Jeremy Davis officially departed from Paramore in December 2015. He is now in a legal battle with Paramore regarding whether he is an equal business partner or an employee of the band.
In 2003, Hayley Williams was signed to Atlantic Records, a subsidiary of Warner Music Group. The label signed Hayley as a solo pop artist, but she insisted that she wanted to play alternative rock music with a band, whom she had been performing with in their basements since 2002. The band, Paramore, officially formed in 2004 with four founding members: Hayley Williams (vocals), Josh Farro (lead guitar), Zac Farro (percussion), and Jeremy Davis (bass). The band decided to release their music through Fueled By Ramen, an indie record label that is another subsidiary of WMG.
In December 2010, brothers Josh and Zac Farro departed from Paramore. Josh and Zac wanted to be the ones to release a statement, but Hayley blindsided them and released her own version of the truth. This infuriated the brothers, which led to Josh slamming Hayley and calling Paramore, “a manufactured product of a major label.” The band was never truly treated as a band. Although the band members contributed on both a creative and technical level, they were left in the dark regarding important business decisions and were treated as employees, rather than partners. Josh himself stated that Hayley was the only member truly signed to Atlantic Records, and the rest of them were stuck “riding on the coattails of Hayley’s dream.”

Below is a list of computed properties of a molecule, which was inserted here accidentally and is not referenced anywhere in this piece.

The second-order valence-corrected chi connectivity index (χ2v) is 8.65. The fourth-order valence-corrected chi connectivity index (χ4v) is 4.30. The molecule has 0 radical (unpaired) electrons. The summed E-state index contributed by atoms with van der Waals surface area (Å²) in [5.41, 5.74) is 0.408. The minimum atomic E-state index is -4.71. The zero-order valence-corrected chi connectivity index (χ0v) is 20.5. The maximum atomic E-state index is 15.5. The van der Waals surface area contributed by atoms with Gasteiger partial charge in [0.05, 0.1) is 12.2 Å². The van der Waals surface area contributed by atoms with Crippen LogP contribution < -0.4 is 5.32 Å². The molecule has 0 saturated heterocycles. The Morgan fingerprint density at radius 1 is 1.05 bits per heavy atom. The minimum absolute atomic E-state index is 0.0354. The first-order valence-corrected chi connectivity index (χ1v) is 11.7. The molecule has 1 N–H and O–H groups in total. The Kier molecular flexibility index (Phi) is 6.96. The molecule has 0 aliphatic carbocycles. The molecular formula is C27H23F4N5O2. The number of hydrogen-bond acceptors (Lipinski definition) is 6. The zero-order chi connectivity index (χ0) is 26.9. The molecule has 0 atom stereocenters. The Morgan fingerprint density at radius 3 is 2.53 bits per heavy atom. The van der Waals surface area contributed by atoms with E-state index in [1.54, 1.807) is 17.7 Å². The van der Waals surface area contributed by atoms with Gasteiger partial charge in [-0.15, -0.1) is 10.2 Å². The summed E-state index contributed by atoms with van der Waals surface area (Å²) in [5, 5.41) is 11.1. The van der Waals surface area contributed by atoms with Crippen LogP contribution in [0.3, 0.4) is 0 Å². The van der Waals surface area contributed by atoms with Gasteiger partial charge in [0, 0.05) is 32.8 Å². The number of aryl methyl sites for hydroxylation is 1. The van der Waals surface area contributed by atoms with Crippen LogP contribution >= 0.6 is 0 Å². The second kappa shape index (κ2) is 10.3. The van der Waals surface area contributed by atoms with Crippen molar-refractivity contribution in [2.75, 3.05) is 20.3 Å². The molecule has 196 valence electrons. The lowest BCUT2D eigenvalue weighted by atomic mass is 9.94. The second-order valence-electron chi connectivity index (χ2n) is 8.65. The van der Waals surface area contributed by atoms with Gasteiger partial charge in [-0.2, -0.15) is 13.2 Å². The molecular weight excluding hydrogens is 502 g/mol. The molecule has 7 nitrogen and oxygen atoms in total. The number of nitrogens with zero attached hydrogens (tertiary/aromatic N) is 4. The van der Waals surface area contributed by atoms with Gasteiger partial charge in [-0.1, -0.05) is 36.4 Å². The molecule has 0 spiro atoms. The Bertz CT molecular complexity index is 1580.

The biggest issue was how young the band members were at the band’s formation. Their ages spanned from 12 to 16, which is far too young to understand the business aspect of music. At the time, the band was simply focused on making music. Their roles were not clearly defined. They rushed into a recording contract, and the label took advantage. A massive error that many bands make is pursuing managerial representation after being offered a recording contract. The first step any bands should take if they want to make it big is to find a manager. An effective band manager can set a contract defining the roles of each member and they way the band’s revenue from other contracts (such as recording contracts and booking contracts) will be divided amongst band members.
Upon Jeremy’s departure, he asserted that he was a partner in the company, therefore he deserved an equal share in all income earned by the band. The band had an informal agreement that Hayley would distribute a portion of her earnings to be included in the band members’ salaries, in order to create a feeling of “camaraderie” within the band. In the music industry, no agreements should be informal. It is imperative that everything is in writing, so it can be used effectively in a court of law.
I anticipate that Jeremy will lose this lawsuit, which I find highly disappointing. Jeremy should have been treated as an equal partner from day one. However, Hayley’s name has always been the only name on the recording contract with Warner Music Group and its subsidiaries: Atlantic Records and Fueled By Ramen. Jeremy should have fought to amend the contract much earlier in order to have a successful outcome. The sad truth is, in the corporate world, what is legal is not always what is fair.